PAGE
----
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Osteoporosis International

, Volume 13, Issue 1, pp 55–61 | Cite as

German Pediatric Reference Data for Quantitative Transverse Transmission Ultrasound of Finger Phalanges

  • R. Barkmann
  • W. Rohrschneider
  • M. Vierling
  • J. Tröger
  • F. de Terlizzi
  • R. Cadossi
  • M. Heller
  • C.-C. Glüer
Original Article

Abstract:

Quantitative ultrasound (QUS) of the finger phalanges is a useful tool in the assessment of disease- or age-related deterioration of bone. For studying the impact of juvenile diseases or growth disorders affecting the skeleton, a reference database for QUS parameters is needed. The aim of this study was to establish a calibrated reference database of parameters of transverse ultrasound transmission through juvenile finger phalanges. A total of 1328 children (650 females, 678 males; ages 3–17 years) were measured in Heidelberg and Kiel in order to establish a German reference database. Highly significant gender-specific correlations (p<0.0001) were found between the QUS parameters amplitude-dependent speed of sound (AD-SoS) and bone transmission time (BTT) versus age, body height and body mass index (BMI). For AD-SoS the correlation coefficients were R 2= 0.64 against age in males and R 2= 0.73 in females, R 2= 0.60 against body height in males and R 2= 0.68 in females, and R 2= 0.19 against BMI in males and R 2= 0.23 in females. For BTT the correlation coefficients were R 2= 0.74 against age in males and R 2= 0.79 in females, R 2= 0.75 against body height in males and R 2= 0.77 in females, and R 2= 0.32 against BMI in males and R 2= 0.35 in females. Age and height were the strongest determinants of QUS results. Gender-specific differences were observed in AD-SoS (significant for ages 11–14 years and for 150–170 cm body height) and in BTT (significant for ages 7 and 11–17 years and for 160–170 cm body height). Tables of QUS parameters versus age and height can serve as a basis for the evaluation of the impact of skeletal diseases or growth disorders on phalangeal QUS. Depending on the type of disease or growth disorder, measurement results can be compared with age- or height- specific reference data. In this way a simple and radiation-free assessment of juvenile skeletal disorders using quantitative ultrasound might be possible in the future.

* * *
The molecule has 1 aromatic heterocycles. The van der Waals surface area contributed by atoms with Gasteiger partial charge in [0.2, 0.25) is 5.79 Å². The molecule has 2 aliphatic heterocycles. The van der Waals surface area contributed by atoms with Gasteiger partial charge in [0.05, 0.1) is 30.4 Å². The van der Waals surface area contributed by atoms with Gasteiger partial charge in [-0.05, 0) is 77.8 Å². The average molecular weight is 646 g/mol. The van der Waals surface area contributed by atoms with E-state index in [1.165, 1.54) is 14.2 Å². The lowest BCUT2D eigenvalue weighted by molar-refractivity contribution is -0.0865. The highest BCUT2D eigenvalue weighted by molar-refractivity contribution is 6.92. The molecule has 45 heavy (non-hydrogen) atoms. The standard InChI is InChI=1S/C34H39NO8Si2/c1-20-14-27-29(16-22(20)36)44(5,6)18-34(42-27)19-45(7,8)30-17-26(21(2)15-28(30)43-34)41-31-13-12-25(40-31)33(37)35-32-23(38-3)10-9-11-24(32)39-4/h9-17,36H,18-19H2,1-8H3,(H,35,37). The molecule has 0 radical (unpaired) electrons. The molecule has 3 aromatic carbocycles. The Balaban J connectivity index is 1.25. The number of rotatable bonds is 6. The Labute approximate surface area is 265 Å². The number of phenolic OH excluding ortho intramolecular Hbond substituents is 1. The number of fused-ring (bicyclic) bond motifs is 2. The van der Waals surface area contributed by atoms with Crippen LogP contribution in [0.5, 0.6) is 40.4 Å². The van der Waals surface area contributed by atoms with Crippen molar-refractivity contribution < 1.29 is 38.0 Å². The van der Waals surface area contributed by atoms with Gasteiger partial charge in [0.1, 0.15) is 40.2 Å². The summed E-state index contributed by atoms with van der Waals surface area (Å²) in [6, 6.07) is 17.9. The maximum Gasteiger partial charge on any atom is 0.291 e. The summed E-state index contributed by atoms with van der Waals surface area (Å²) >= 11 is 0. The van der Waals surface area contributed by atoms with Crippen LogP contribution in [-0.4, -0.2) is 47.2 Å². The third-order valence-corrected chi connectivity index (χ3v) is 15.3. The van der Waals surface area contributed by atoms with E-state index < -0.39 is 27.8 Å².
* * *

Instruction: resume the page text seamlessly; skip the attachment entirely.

Key words:Bone – Children – Growth – Ultrasound 

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Copyright information

© International Osteoporosis Foundation and National Osteoporosis Foundation 2001

Authors and Affiliations

  • R. Barkmann
    • 1
  • W. Rohrschneider
    • 2
  • M. Vierling
    • 2
  • J. Tröger
    • 2
  • F. de Terlizzi
    • 3
  • R. Cadossi
    • 3
  • M. Heller
    • 1
  • C.-C. Glüer
    • 1
  1. 1.Medizinische Physik, Klinik für Diagnostische Radiologie, Universitätsklinikum Kiel, KielDE
  2. 2.Pädiatrische Klinik der Universität Heidelberg, Heidelberg, Germany;DE
  3. 3.IGEA Biophysics Laboratory, Carpi, ItalyIT

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